Millati Islami, which follows a similar format to other 12-step programs, was established in September 1989 at a mosque in Baltimore.
Last Saturday (July 27), Millati Islami World Services—a 12-step program for Muslims—celebrated its 30th anniversary in Camden, New Jersey, home to the program’s longest-running chapter in the region.
“Millati Islami is a fellowship of men and women, joined together on the ‘Path of Peace.’ We share our experiences, strengths, and hopes while recovering from our active addiction to mind and mood altering substances,” according to the official website of Millati Islami World Services. “We look to Allah (G-D) to guide us on Millati Islami (the Path of Peace). While recovering, we strive to be rightly guided Muslims, submitted our will and services to Allah.”
There’s no shortage of heated debate about the role of religion in 12-step programs like Alcoholics Anonymous and Narcotics Anonymous. Some choose to define their “higher power” as God from the Christian or Catholic religion. For those who don’t subscribe to any religion, secular meetings are available.
However, one religious group that isn’t often discussed in the recovery realm is Muslims. The Quran advises one to avoid intoxicants like drugs and alcohol. It’s not hard to understand why there would be a stigma against Muslims who struggle with substance abuse.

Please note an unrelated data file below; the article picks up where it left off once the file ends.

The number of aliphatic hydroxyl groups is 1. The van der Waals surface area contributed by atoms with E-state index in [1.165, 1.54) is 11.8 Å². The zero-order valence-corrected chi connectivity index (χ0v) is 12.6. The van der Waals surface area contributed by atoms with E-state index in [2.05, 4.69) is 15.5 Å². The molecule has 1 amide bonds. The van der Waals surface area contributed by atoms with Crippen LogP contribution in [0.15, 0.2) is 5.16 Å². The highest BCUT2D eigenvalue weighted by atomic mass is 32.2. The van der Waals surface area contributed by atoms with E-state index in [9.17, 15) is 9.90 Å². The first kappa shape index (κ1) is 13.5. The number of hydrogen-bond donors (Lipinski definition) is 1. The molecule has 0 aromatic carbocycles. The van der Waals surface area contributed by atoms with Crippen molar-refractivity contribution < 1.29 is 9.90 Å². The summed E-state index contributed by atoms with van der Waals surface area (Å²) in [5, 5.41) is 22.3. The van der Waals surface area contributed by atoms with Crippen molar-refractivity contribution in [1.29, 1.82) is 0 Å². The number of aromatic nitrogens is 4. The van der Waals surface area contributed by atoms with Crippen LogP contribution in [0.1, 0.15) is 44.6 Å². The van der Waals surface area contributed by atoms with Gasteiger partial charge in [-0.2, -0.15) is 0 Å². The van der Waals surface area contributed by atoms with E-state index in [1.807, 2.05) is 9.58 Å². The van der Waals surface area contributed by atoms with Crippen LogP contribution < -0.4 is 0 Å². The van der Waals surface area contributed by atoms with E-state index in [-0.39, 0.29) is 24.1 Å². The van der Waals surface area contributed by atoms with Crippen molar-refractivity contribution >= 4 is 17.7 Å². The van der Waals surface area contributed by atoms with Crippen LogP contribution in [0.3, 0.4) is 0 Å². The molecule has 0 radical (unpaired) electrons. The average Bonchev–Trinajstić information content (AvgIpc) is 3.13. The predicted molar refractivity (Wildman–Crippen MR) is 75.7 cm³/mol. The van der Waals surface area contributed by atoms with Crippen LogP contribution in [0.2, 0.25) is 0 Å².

“We are a part of this society, and we suffer the good and the bad that comes with the society,” said Ameen Abdur-Rasheed. “And I believe that within the past 10 years, the stigma for Muslims of being an addict or an alcoholic is diminishing because it is so widespread in many of our families.”
Abdur-Rasheed held recovery meetings for Muslims in West Philadelphia back in 2007, but the lack of attendance meant that he was not able to maintain the group.
All Are Welcome
Millati Islami, which follows a similar format to other 12-step programs, was established in September 1989 at a mosque in Baltimore, Maryland. By adapting Islamic principles to the 12 steps, Muslims are provided a program that they can relate to. Nonetheless, they make a point of welcoming all people to the program.
“We are in the business of saving lives and that’s why we try to encourage everybody of any status in life of any faith to come,” said Stephanie Adams, who is the secretary of the Camden chapter of Millati Islami.
Adams joined the fellowship a decade ago. “Now Millati Islami has been there for me in some hard times,” she told WHYY. “It helped me through depression, it helped me through heartbreak. The most help I received from Millati Islami was in the last four years because it teaches you that there is nothing that can ever make you go back to using.”